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Slippery When Wet: Lube, Masturbation & You
February 21st, 2008 Articles

While thumbing through one of my many sex-related books recently I came across a factoid that surprised and, to be honest, kinda nauseated me. So, of course I have to share it. According to The Encyclopedia of Unusual Sex Practices, the longest lasting (but thankfully least commonly used) naturally occurring human lubricant is nasal mucous. Apparently some people employ it during masturbation. Imagine that.

On second thought, don't.

Fortunately for those enthusiastic masturbators without a nasal mucus fetish, there are a plethora of far more palatable lubrication options available. The most common and least expensive one is, of course, saliva. Our bodies supply this slippery stuff pretty effortlessly in most cases. Naturally occurring lubrication is also secreted by the vagina in women and by the penis as pre-ejaculate in men. But sometimes this isn't enough and that's why modern science has selflessly set about creating an array of gels, lotions, oils and other lubes for our solo and partnered sensual pleasure.

We like to think that our own natural juices are more than ample for any sexual job we might undertake. But there are a number of reasons why that's not always the case. Our age, our health, what we eat, where we are in our menstrual cycle, what medications we take, how much and what kind of sex we're having can all influence the amount and consistency of our fluid levels. If we're menopausal or having anal sex, the need for additional lubrication is especially important. Many men like to use lubricants during masturbation because stroking a dry penis can be uncomfortable, especially if their skin is sensitive.

Throughout history, people have employed a variety of oils, fats, creams and lotions to help reduce friction during intercourse or solo sex, but ultimately they just aren't as desirable as water-based or silicone lubes. Although they last longer and don't get sticky over time, oils and fats remain on the skin long after you're finished using them, can stain cloth, attract dirt and bacteria, and play hell on latex barriers such as condoms and dental dams. Scented products that aren't specifically designed for sexual use can sting and burn tender tissues. Lotions and creams tend to be soaked up by the skin before they've done their job. Because of these factors, "personal lubricants" are probably the most commonly available sex product on the market.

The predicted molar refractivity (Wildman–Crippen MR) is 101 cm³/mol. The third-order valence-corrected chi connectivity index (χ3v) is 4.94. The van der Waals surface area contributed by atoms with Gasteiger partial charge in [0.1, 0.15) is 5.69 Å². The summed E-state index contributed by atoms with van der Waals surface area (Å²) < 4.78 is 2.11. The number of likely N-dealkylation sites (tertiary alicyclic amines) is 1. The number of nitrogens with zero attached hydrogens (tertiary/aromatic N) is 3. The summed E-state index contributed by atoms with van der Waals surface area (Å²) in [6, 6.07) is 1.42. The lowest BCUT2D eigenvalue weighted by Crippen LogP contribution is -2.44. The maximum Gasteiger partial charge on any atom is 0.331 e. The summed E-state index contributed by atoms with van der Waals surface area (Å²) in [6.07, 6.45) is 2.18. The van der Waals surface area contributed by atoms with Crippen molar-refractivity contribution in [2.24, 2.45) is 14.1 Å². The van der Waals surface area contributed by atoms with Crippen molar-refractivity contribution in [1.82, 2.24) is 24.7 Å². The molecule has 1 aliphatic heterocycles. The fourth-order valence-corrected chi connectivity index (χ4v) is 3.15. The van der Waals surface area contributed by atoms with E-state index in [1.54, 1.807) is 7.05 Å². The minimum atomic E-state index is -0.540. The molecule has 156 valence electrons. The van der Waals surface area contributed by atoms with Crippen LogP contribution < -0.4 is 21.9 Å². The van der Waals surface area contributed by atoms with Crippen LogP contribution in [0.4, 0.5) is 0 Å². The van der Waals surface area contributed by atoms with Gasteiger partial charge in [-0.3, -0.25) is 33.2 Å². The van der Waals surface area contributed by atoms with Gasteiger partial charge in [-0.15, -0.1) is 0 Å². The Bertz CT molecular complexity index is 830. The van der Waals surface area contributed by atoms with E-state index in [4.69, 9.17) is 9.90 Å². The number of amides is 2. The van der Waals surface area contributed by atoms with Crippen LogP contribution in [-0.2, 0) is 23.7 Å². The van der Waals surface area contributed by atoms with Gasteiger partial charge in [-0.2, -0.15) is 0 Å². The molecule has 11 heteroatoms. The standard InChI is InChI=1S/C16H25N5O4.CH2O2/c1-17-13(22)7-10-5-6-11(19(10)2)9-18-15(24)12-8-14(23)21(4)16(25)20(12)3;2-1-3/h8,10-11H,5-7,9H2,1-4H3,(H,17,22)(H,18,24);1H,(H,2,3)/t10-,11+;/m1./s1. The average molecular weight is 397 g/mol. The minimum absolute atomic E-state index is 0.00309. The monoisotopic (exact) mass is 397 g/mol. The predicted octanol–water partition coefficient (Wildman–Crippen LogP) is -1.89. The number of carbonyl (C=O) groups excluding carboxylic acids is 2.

Because they are safe on condoms, the most commonly recommended lubricants on the market are water-based. K-Y Jelly is a classic example of a water-based lube, although it also dries out quickly due to its thicker consistency. People with delicate skin generally have good results from water-based lubes, especially those without Nonoxynol-9, a spermicide that's been shown to cause irritation and, as a result, actually increase the risk of women contracting STDs.

Those with especially sensitive skin, an interest in being sexual in the bath or hot tub, or a desire for an oil-like lubricant that's kind to latex often find that silicon-based lubes fit the bill. I-D Millennium and Wet Platinum are two examples. Silicon lubes tend to be more expensive per-ounce, but since they last longer and don't get sticky as quickly as water-based lubes, the actual long-term cost per use is likely to be less. They also tend to transmit warmth and sensation better. Two cautions: because they're so slippery, extra care should be exercised by men who like to place lube inside of their condoms. Whether it's for intercourse or solo sex (yes, some men like to use condoms as masturbation toys), silicon lubed condoms will be slightly more slippery and thus can come off more easily. Also, if you're going to be playing with silicon toys, such as dildos or butt plugs, silicon-based lubes can damage them. However, if you cover the toys with a condom and properly clean them once you're finished, there's no reason not to use your favorite silicon lube.

Although there are no hard and fast rules about which lubes go with which kinds of sex, certain qualities work best within certain sexual contexts. For instance, super-slick emollient lubes such as Astroglide, Probe, Liquid Silk, or ID work especially well rapid motions associated with vaginal penetration or male solo sex, although they can also dry quickly. A sprits of water refreshes them, however. Because there is so little natural lubrication in the anus and rectum, heavier, more viscous lubes such as Maximus, Embrace, or ForPlay are good for coating the delicate interiors prior to penetration with a penis or toy. Once you're ready for the main show and things have heated up, applying your favorite slick lube will do additional wonders. Jelly lubes can be especially good for anal play due to their consistency and endurance.

Sometimes it's fun to put your mouth somewhere that's had lube on it. Most non-flavored lubes have a fairly benign taste – but they're still not a lot of fun to have on your tongue. Today there is a wide assortment of flavors available in lubes and massage oils. They range everywhere from mild palate pleasers such as strawberry-kiwi, vanilla, melon, apple, grape, and Pina-Colada to some pretty wild and spicy flavors, including some that heat up when breathed upon — specifically targeted toward those who like it truly hot. When applying a flavored lubricant internally, make sure it's sugar-free; otherwise you open yourself up for possible unpleasantness, including yeast infections.

And regardless of what kind of lubricant you're using or what you're doing with it, that's nothing to sneeze at.

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